Does anyone else suffer from anxiety and the thought of quitting smoking is making it "peak"??
Welcome to our community!
Most of us were anxious as we thought about quitting smoking. You are entering a realm of the unknown. We can help make it LESS scary. The better you understand the process, the less unknown (and the less anxiety-ridden) it will become. I'm glad you're here.
The most important thing you can do right now is to educate yourself on what nicotine does to your body and mind. To that end, I highly recommend Allen Carr's “The Easy Way to Stop Smoking.” This is an easy and entertaining read. Here is a link to a free PDF version of it:
You should also read the posts here and perhaps go to the pages of folks who you think might be helpful. You might visit whyquit.com, quitsmokingonline.com and livewell.com for the good information contained there. @https://excommunity.becomeanex.org/groups/best-of-ex has lots of blogs written by members of this site with their experiences and guidance. You should also do the tracking and separation exercises suggested in My Quit Plan http://www.becomeanex.org/my-quit-plan.php
After you have completed the recommended reading, it will be time to make an informed choice of the quit aid, if any, you will use. If you go that route, I personally recommend the aids that don't let the addict control the dose such as the available prescription drugs or the patch. If used properly, gum, lozenges and inhalers are fine, but they need to be used only as a last resort. I have seen folks become addicted to them if they substitute them for every cigarette they used to smoke - just trading one addiction for another. I do not recommend the e-cigarette for three reasons: 1) the vapor has been compared to the polluted air in Bejing on a bad day, 2) they just provide another nicotine delivery system while continuing the hand to mouth smoking motion, and 3) the batteries can spontaneously catch on fire. . But – any method that you think will work well for you will be best for you.
The idea is to change up your routines so the smoking associations are reduced. Drink your coffee with your OTHER hand. If you always had that first smoke with your coffee, try putting your tennies on right out of bed, going for a quick walk, then taking your shower and THEN your coffee! Rearrange the furniture in the areas you used to smoke so the view is different. Buy your gas at a different station. Take a different route to work. Take a quick walk at break time where the smokers AREN'T.
You need to distract yourself through any craves. You can take a bite out of a lemon (yup - rind and all), put your head in the freezer and take a deep breath of cold air, do a few jumping jacks, go for a brisk walk or march in place, play a computer game. Don't let that smoking thought rattle around in your brain unchallenged. Sometimes you need to quit a minute or an hour at a time. You will need to be disciplined in the early days to distract yourself when a crave hits. Get busy! Here is a link to a list of things to do instead of smoke if you need some fresh ideas:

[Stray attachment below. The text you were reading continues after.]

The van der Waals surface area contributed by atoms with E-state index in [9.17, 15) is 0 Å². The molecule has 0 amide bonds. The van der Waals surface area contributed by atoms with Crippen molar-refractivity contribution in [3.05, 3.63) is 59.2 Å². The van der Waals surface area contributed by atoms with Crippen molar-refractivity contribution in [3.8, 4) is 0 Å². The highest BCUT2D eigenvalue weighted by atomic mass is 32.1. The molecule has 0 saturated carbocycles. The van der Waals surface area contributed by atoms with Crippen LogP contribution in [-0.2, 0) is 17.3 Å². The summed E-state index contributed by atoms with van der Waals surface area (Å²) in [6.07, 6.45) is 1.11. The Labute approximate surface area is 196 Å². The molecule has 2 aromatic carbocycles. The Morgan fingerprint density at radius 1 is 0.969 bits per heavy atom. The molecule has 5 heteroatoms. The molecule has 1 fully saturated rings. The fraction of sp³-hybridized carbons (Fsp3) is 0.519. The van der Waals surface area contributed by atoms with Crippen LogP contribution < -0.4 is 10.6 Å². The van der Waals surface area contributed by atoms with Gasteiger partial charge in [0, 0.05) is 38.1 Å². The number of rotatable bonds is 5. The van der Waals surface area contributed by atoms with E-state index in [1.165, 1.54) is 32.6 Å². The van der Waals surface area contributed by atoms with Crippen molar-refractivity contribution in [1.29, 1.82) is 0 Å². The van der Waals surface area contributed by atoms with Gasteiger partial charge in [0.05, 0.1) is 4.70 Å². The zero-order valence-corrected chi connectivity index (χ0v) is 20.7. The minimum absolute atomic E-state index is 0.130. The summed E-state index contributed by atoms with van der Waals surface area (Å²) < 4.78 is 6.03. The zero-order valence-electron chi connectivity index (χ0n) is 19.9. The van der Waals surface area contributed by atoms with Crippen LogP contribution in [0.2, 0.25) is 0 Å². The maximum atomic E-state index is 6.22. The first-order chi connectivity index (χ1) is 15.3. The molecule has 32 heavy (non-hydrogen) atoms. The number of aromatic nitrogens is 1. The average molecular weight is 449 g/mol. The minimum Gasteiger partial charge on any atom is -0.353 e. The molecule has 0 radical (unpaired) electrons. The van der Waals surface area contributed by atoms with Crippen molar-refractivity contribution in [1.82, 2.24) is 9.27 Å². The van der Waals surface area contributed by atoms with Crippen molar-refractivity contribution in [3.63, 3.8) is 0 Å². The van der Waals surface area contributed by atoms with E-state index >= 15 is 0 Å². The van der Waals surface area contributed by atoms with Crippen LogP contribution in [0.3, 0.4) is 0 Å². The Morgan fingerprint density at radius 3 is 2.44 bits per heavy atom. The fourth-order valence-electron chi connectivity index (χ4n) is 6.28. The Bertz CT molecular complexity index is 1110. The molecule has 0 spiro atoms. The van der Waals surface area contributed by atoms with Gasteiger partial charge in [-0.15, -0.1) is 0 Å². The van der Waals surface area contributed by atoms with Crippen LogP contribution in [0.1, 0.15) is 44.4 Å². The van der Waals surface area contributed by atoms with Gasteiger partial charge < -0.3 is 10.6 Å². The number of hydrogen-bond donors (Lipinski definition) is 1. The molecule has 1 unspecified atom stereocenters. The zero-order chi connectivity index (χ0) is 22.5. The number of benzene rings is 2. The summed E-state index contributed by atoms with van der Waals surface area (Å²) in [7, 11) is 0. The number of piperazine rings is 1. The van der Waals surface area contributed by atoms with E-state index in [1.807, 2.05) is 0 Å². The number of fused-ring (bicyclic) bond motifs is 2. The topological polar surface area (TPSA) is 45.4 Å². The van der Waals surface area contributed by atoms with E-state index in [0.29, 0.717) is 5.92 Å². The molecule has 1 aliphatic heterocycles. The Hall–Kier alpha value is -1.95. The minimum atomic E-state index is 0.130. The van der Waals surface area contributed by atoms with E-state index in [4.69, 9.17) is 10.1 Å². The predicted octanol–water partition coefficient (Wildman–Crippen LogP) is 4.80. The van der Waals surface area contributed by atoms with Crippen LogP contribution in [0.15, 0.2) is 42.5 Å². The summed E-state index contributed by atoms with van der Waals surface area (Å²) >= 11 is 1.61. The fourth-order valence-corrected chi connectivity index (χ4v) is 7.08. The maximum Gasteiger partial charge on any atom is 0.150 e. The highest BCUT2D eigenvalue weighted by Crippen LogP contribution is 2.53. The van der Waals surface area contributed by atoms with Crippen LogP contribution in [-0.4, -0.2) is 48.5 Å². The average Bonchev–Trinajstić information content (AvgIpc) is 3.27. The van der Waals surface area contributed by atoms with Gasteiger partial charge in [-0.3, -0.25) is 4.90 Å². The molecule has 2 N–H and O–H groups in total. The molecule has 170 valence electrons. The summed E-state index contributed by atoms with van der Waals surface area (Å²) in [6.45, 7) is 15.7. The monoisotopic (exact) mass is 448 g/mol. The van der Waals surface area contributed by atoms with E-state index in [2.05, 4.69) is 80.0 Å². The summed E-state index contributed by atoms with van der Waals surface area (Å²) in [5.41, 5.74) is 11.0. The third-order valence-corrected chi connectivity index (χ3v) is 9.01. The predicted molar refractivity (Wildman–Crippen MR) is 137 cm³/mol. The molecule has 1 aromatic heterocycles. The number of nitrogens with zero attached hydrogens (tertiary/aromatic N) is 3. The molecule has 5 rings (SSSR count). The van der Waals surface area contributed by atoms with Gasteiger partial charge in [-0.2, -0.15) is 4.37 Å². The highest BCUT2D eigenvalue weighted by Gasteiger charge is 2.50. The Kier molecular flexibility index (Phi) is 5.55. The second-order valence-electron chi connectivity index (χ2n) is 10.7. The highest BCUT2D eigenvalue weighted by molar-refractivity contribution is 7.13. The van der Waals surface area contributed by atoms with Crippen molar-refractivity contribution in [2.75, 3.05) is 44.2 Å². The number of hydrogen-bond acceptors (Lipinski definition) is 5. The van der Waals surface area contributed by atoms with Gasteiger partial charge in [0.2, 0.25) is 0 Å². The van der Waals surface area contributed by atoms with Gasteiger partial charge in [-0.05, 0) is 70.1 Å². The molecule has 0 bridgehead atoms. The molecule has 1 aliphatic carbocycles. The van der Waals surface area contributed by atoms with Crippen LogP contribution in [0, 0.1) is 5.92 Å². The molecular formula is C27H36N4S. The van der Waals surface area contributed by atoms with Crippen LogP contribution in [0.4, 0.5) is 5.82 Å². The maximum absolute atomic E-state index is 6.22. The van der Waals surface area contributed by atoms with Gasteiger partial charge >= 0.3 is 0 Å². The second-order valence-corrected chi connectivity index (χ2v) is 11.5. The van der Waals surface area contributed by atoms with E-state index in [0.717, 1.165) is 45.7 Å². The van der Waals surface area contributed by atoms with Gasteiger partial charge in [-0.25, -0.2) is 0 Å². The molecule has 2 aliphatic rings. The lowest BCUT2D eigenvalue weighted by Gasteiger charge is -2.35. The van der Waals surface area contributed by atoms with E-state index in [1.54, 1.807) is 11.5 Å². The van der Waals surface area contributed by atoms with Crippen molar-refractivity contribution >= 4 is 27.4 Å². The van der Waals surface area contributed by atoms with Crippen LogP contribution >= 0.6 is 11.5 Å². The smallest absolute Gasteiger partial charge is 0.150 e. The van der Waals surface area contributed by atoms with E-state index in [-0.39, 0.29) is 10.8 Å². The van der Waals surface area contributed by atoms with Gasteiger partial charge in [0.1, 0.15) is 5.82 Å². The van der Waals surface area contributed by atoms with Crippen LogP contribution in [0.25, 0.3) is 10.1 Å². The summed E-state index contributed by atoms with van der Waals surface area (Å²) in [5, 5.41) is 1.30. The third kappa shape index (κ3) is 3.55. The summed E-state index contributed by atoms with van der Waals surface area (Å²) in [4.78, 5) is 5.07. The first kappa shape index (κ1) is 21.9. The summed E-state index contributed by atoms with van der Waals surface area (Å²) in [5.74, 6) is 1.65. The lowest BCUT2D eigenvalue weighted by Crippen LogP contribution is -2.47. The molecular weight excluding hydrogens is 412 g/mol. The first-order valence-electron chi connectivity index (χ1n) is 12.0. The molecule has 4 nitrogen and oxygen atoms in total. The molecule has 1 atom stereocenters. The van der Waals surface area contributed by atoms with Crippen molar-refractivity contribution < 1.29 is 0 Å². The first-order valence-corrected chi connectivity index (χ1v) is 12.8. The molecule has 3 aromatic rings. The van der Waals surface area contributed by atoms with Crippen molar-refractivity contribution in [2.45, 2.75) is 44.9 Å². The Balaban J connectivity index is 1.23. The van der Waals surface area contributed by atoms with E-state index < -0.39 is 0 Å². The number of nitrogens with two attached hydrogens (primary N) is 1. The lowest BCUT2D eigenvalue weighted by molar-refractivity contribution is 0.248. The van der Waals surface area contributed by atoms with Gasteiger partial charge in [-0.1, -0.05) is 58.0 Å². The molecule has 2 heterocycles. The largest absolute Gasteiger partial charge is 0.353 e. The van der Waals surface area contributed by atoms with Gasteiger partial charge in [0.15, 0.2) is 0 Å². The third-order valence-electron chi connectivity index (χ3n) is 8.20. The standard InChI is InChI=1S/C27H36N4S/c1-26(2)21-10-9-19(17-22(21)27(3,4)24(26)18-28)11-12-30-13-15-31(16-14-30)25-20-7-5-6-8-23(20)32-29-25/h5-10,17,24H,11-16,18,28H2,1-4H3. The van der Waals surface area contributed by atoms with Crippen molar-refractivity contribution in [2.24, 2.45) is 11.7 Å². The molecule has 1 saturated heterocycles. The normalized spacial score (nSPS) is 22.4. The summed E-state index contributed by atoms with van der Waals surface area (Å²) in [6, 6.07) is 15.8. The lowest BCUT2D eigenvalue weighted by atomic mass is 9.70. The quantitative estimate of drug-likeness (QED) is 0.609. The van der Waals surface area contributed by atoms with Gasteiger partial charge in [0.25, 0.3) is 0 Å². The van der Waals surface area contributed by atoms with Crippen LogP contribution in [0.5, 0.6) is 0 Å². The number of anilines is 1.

The conversation in your head in response to the "I want a cigarette" thought needs to be, "Well, since I have decided not to do that anymore, what shall I do instead for the three minutes this crave will last?" Then DO it. You will need to put some effort into this in the early days, but it gets easier and easier to do.
Stay close to us here and ask questions when you have them and for support when you need it. We will be with you every step of the way!
I swear this is my 110th time quitting, but when I told my youngest I was quitting and he caught me smoking he called me a liar and it broke my heart!!! I am a liar AND I HATE IT!!!!
Now my anxiety has kicked in and I feel I have cancer and my children will NEVER forgive me! I have talked to my doctor and he doesn't feel I have cancer, but now I am soo scared I am going to get it from smoking. I am just a nutcase right now because I feel I am about to lose my best friend... cigs!!! Uuggh!!!
Sorry... need to vent.
Appreciate all the recommendations!
Take a few deep breaths and exhale slowly, please read the links above me because they'll help you, read everything you can about quitting smoking and Remaining Quit because there's a wealth of information here to strengthen your resolve to kick the nicotine poison to the curb and start living a life of Freedom, I've had many failed attempts at quitting smoking too until I found out that I have mild copd then I realized that I wasn't invincible that I didn't want to end up on oxygen 7/ 24 or worse so I found this site and joined and after 40 yrs of smoking I'm free and have over 3 yrs in since quitting, we're all here for you, you can succeed, believe it, be willing, determined and totally committed and stay close to this site. N. O. P. E. - Not One Puff Ever will give you a beautiful smoke free life one precious day at a time or one hour, minute or even one second at a time, believe it!
I am holding soooo tight to this sight!!!
I'm so glad because we're all here to try to help you through the rough patches, keeping your mind as well as your hands occupied might help some, deep breaths and if you are able to walking might be a good distraction to.
I think anxiety before any major change in your life is to be expected. As the others have pointed out, reading/learning everything you possibly can is KEY to keeping anxiety in check and success. I will also add: Think of other major changes you've made in your life and how you successfully navigated your way through those changes. Perhaps a move to a completely new area or job change, or other habit you broke (nail biting, sugar addiction...whatever) Once we conquer any fear of change and it no longer causes us ogida...we forget how strong we were during the transition. Think of those times, write them down. SHOW yourself just how strong you really are. I think we all tend to underestimate ourselves and what we can accomplish. Here..you can double/triple that strength because you have an army of supporters behind you all the way.